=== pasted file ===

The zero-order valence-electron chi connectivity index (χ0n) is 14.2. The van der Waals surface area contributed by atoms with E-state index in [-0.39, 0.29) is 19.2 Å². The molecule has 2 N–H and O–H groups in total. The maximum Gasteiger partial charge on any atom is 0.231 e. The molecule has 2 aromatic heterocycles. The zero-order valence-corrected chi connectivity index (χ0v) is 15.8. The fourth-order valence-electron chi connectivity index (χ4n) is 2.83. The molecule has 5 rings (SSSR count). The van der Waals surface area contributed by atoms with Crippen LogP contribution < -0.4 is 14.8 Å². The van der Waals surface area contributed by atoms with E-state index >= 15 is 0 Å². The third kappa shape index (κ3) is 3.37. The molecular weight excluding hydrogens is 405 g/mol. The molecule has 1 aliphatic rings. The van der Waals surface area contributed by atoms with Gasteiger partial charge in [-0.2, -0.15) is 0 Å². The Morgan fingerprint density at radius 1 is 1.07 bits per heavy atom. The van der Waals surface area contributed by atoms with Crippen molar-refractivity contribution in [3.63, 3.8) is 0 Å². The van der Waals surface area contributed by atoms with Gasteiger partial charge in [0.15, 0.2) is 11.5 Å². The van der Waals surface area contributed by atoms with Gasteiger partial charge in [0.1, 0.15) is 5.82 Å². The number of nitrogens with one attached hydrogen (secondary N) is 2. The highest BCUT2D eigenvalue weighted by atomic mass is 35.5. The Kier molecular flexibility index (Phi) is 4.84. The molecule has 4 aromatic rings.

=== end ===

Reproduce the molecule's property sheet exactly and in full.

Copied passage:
The zero-order valence-electron chi connectivity index (χ0n) is 14.2. The van der Waals surface area contributed by atoms with E-state index in [-0.39, 0.29) is 19.2 Å². The molecule has 2 N–H and O–H groups in total. The maximum Gasteiger partial charge on any atom is 0.231 e. The molecule has 2 aromatic heterocycles. The zero-order valence-corrected chi connectivity index (χ0v) is 15.8. The fourth-order valence-electron chi connectivity index (χ4n) is 2.83. The molecule has 5 rings (SSSR count). The van der Waals surface area contributed by atoms with Crippen LogP contribution < -0.4 is 14.8 Å². The van der Waals surface area contributed by atoms with E-state index >= 15 is 0 Å². The third kappa shape index (κ3) is 3.37. The molecular weight excluding hydrogens is 405 g/mol. The molecule has 1 aliphatic rings. The van der Waals surface area contributed by atoms with Gasteiger partial charge in [-0.2, -0.15) is 0 Å². The Morgan fingerprint density at radius 1 is 1.07 bits per heavy atom. The van der Waals surface area contributed by atoms with Crippen molar-refractivity contribution in [3.63, 3.8) is 0 Å². The van der Waals surface area contributed by atoms with Gasteiger partial charge in [0.15, 0.2) is 11.5 Å². The van der Waals surface area contributed by atoms with Gasteiger partial charge in [0.1, 0.15) is 5.82 Å². The number of nitrogens with one attached hydrogen (secondary N) is 2. The highest BCUT2D eigenvalue weighted by atomic mass is 35.5. The Kier molecular flexibility index (Phi) is 4.84. The molecule has 4 aromatic rings.